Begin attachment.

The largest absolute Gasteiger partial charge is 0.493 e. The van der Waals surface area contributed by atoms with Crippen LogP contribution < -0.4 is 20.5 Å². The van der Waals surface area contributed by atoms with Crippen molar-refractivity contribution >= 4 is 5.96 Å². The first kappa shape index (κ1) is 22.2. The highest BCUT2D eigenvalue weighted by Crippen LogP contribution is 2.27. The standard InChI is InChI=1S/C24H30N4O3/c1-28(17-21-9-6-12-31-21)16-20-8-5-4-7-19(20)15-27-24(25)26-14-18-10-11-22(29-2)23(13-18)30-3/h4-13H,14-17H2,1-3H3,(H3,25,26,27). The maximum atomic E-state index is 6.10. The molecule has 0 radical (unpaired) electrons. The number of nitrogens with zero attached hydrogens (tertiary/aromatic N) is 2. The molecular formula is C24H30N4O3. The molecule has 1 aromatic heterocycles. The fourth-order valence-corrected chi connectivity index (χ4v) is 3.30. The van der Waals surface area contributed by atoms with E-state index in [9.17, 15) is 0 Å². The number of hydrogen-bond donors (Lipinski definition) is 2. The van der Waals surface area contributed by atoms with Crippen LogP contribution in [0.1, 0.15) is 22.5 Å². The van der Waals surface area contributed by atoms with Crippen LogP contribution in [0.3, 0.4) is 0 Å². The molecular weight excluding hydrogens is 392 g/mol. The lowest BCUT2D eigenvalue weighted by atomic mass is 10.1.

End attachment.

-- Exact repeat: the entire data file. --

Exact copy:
The largest absolute Gasteiger partial charge is 0.493 e. The van der Waals surface area contributed by atoms with Crippen LogP contribution < -0.4 is 20.5 Å². The van der Waals surface area contributed by atoms with Crippen molar-refractivity contribution >= 4 is 5.96 Å². The first kappa shape index (κ1) is 22.2. The highest BCUT2D eigenvalue weighted by Crippen LogP contribution is 2.27. The standard InChI is InChI=1S/C24H30N4O3/c1-28(17-21-9-6-12-31-21)16-20-8-5-4-7-19(20)15-27-24(25)26-14-18-10-11-22(29-2)23(13-18)30-3/h4-13H,14-17H2,1-3H3,(H3,25,26,27). The maximum atomic E-state index is 6.10. The molecule has 0 radical (unpaired) electrons. The number of nitrogens with zero attached hydrogens (tertiary/aromatic N) is 2. The molecular formula is C24H30N4O3. The molecule has 1 aromatic heterocycles. The fourth-order valence-corrected chi connectivity index (χ4v) is 3.30. The van der Waals surface area contributed by atoms with E-state index in [9.17, 15) is 0 Å². The number of hydrogen-bond donors (Lipinski definition) is 2. The van der Waals surface area contributed by atoms with Crippen LogP contribution in [0.1, 0.15) is 22.5 Å². The van der Waals surface area contributed by atoms with Crippen LogP contribution in [0.3, 0.4) is 0 Å². The molecular weight excluding hydrogens is 392 g/mol. The lowest BCUT2D eigenvalue weighted by atomic mass is 10.1.